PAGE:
Resource Library

ENCYCLOPEDIC ENTRY

ENCYCLOPEDIC ENTRY

distribution

distribution

Distribution refers to the way something is spread out or arranged over a geographic area

Grades

5 - 12+

Subjects

Economics, Engineering, Geography, Human Geography, Mathematics, Social Studies

Powered by
Morgan Stanley

Distribution refers to the way something is spread out or arranged over a geographic area. The concept of distribution can be applied to nearly everything on Earth, from animal and plant species, to disease infections, weather patterns, and man-made structures.

Many of the things geographers study are found in some places, but not in the others. This means these patterns occur in certain distributions over the Earth's surface. Geographers look for and try to explain any patterns that may occur. "Distribution" refers to the way something is spread out or arranged over an area. Recognizing distributions on a map is a starting point for many geographic studies. Geographers look for and try to explain any patterns that may occur.

Some distributions can be seen visually. The number of barns in a farming community can be seen from an airplane, for example.

Visual information is not always accurate or available, however. Areas may be too big to see, and some areas are not visible at all. These patterns of distribution need to be put on a map. World population is a good example of information that has to be mapped. Geographers can’t count the number of people in an area from the air. They rely on many types of information, such as census data, to determine the distribution of people in a certain area.

To understand distribution patterns, it is important to understand other factors, such as climate, landforms, and vegetation. For example, the human population distribution shows very few people living in Asia’s arid Gobi Desert. The desert offers few resources important for survival.

Conflict and economy can also influence distribution patterns. Thousands of Iraqi citizens left their country after the Iraq War began in 2003. Population distribution shows many Iraqis now living in Syria and Jordan.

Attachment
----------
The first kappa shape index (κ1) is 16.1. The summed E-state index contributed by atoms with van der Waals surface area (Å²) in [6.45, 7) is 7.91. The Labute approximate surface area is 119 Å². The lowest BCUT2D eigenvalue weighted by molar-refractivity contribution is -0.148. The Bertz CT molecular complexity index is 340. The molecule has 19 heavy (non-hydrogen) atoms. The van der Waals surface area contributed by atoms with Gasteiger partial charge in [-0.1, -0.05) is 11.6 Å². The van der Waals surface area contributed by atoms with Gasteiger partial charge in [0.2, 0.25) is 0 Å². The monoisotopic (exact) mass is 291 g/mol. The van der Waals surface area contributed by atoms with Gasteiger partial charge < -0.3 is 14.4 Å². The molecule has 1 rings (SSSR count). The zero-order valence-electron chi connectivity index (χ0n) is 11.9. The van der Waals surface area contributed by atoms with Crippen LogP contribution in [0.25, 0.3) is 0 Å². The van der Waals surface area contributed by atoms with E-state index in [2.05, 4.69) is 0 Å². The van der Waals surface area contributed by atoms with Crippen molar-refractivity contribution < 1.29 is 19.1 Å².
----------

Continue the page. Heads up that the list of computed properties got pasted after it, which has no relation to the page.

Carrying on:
The poor economy in rural areas of China have led millions of people to seek employment in huge urban areas such as Beijing and Shanghai. Working in factories and the service industry (hotels, restaurants) is often more profitable than farming. The distribution of rural and urban populations in China has become much more dramatic as a result.

Distribution is the way something is spread out over an area—it does not tell geographers why or how it is spread out.

One topic doctors and biologists study is distribution of the disease malaria. Malaria is found mainly in parts of the world that are tropical and humid. Malaria is common in these areas because the mosquitoes that carry and transmit the disease thrive in hot, humid climates. The distribution of human malarial infections shows high concentrations in tropical regions, and low concentrations in non-tropical regions.

Fast Fact

Distribution and the Economy
Distribution is an important part of economics, as well as geography. In the economic sense, distribution is the process where the producer of a good or service makes it available to consumers. A farmer may grow a crop, and then distribute it to stores or supermarkets.

Media Credits

The audio, illustrations, photos, and videos are credited beneath the media asset, except for promotional images, which generally link to another page that contains the media credit. The Rights Holder for media is the person or group credited.

Writers
Kim Rutledge, Kim Rutledge
Melissa McDaniel, Melissa McDaniel
Santani Teng, Santani Teng
Hilary Hall, Hilary Hall
Tara Ramroop, Tara Ramroop
Erin Sprout, Erin Sprout
Jeff Hunt, Jeff Hunt
Diane Boudreau, Diane Boudreau
Hilary Costa, Hilary Costa
Illustrators
Mary Crooks, National Geographic Society,
Tim Gunther, Tim Gunther
Editors
Jeannie Evers, Emdash Editing, Emdash Editing
Kara West, Kara West
Educator Reviewer
Nancy Wynne,
Producer
National Geographic Society, National Geographic Society
other
Last Updated

May 20, 2022

For information on user permissions, please read our Terms of Service. If you have questions about licensing content on this page, please contact ngimagecollection@natgeo.com for more information and to obtain a license. If you have questions about how to cite anything on our website in your project or classroom presentation, please contact your teacher. She or he will best know the preferred format. When you reach out to him or her, you will need the page title, URL, and the date you accessed the resource.

Media

If a media asset is downloadable, a download button appears in the corner of the media viewer. If no button appears, you cannot download or save the media.

Text

Text on this page is printable and can be used according to our Terms of Service.

Interactives

Any interactives on this page can only be played while you are visiting our website. You cannot download interactives.

Related Resources